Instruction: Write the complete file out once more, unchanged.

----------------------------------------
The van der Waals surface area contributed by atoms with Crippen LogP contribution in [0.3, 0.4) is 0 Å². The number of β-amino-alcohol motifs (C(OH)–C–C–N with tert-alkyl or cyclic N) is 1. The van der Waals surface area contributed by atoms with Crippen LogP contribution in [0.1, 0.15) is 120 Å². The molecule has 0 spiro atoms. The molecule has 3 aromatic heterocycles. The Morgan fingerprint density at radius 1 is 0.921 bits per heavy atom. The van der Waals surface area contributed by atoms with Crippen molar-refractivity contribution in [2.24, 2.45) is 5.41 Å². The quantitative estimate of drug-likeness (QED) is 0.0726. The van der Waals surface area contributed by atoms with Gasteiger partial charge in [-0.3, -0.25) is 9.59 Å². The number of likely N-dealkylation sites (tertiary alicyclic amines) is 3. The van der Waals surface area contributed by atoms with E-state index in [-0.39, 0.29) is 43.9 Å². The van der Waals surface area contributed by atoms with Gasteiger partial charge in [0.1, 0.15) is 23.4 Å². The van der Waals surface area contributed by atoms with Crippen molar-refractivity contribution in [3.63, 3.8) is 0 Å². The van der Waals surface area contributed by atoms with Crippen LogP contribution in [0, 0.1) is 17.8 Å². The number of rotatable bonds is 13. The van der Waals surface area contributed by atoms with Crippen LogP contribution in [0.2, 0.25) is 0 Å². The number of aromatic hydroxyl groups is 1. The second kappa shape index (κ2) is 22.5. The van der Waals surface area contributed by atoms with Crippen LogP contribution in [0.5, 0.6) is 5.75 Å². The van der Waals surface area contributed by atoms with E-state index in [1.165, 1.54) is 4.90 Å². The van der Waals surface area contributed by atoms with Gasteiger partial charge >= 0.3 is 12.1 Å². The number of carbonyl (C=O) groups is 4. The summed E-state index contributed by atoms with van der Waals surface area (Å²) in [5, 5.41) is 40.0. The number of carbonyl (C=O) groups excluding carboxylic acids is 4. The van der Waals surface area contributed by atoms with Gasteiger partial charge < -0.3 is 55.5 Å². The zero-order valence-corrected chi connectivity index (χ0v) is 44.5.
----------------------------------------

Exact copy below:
The van der Waals surface area contributed by atoms with Crippen LogP contribution in [0.3, 0.4) is 0 Å². The number of β-amino-alcohol motifs (C(OH)–C–C–N with tert-alkyl or cyclic N) is 1. The van der Waals surface area contributed by atoms with Crippen LogP contribution in [0.1, 0.15) is 120 Å². The molecule has 0 spiro atoms. The molecule has 3 aromatic heterocycles. The Morgan fingerprint density at radius 1 is 0.921 bits per heavy atom. The van der Waals surface area contributed by atoms with Crippen molar-refractivity contribution in [2.24, 2.45) is 5.41 Å². The quantitative estimate of drug-likeness (QED) is 0.0726. The van der Waals surface area contributed by atoms with Gasteiger partial charge in [-0.3, -0.25) is 9.59 Å². The number of likely N-dealkylation sites (tertiary alicyclic amines) is 3. The van der Waals surface area contributed by atoms with E-state index in [-0.39, 0.29) is 43.9 Å². The van der Waals surface area contributed by atoms with Gasteiger partial charge in [0.1, 0.15) is 23.4 Å². The van der Waals surface area contributed by atoms with Crippen molar-refractivity contribution in [3.63, 3.8) is 0 Å². The van der Waals surface area contributed by atoms with Crippen LogP contribution in [0, 0.1) is 17.8 Å². The number of rotatable bonds is 13. The van der Waals surface area contributed by atoms with Crippen LogP contribution in [0.2, 0.25) is 0 Å². The number of aromatic hydroxyl groups is 1. The second kappa shape index (κ2) is 22.5. The van der Waals surface area contributed by atoms with Crippen LogP contribution in [0.5, 0.6) is 5.75 Å². The van der Waals surface area contributed by atoms with E-state index in [1.165, 1.54) is 4.90 Å². The van der Waals surface area contributed by atoms with Gasteiger partial charge >= 0.3 is 12.1 Å². The number of carbonyl (C=O) groups is 4. The summed E-state index contributed by atoms with van der Waals surface area (Å²) in [5, 5.41) is 40.0. The number of carbonyl (C=O) groups excluding carboxylic acids is 4. The van der Waals surface area contributed by atoms with Gasteiger partial charge < -0.3 is 55.5 Å². The zero-order valence-corrected chi connectivity index (χ0v) is 44.5.